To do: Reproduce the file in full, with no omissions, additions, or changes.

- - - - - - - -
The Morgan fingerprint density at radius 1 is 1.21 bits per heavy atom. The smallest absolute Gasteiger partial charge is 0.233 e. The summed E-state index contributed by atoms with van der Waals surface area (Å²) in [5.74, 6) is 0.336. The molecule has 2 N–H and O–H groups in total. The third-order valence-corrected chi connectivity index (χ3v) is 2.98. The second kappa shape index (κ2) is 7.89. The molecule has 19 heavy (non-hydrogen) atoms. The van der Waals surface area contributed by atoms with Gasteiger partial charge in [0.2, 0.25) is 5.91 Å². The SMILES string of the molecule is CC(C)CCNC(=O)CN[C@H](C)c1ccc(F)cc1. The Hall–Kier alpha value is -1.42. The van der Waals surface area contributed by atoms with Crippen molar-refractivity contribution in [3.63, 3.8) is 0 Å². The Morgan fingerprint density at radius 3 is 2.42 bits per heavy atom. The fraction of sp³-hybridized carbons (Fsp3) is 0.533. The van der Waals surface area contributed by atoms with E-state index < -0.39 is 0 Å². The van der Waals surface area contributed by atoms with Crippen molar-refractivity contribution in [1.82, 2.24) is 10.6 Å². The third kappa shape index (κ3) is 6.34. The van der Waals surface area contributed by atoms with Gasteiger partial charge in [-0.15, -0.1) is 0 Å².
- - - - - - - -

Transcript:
The Morgan fingerprint density at radius 1 is 1.21 bits per heavy atom. The smallest absolute Gasteiger partial charge is 0.233 e. The summed E-state index contributed by atoms with van der Waals surface area (Å²) in [5.74, 6) is 0.336. The molecule has 2 N–H and O–H groups in total. The third-order valence-corrected chi connectivity index (χ3v) is 2.98. The second kappa shape index (κ2) is 7.89. The molecule has 19 heavy (non-hydrogen) atoms. The van der Waals surface area contributed by atoms with Gasteiger partial charge in [0.2, 0.25) is 5.91 Å². The SMILES string of the molecule is CC(C)CCNC(=O)CN[C@H](C)c1ccc(F)cc1. The Hall–Kier alpha value is -1.42. The van der Waals surface area contributed by atoms with Crippen molar-refractivity contribution in [3.63, 3.8) is 0 Å². The Morgan fingerprint density at radius 3 is 2.42 bits per heavy atom. The fraction of sp³-hybridized carbons (Fsp3) is 0.533. The van der Waals surface area contributed by atoms with E-state index < -0.39 is 0 Å². The van der Waals surface area contributed by atoms with Crippen molar-refractivity contribution in [1.82, 2.24) is 10.6 Å². The third kappa shape index (κ3) is 6.34. The van der Waals surface area contributed by atoms with Gasteiger partial charge in [-0.15, -0.1) is 0 Å².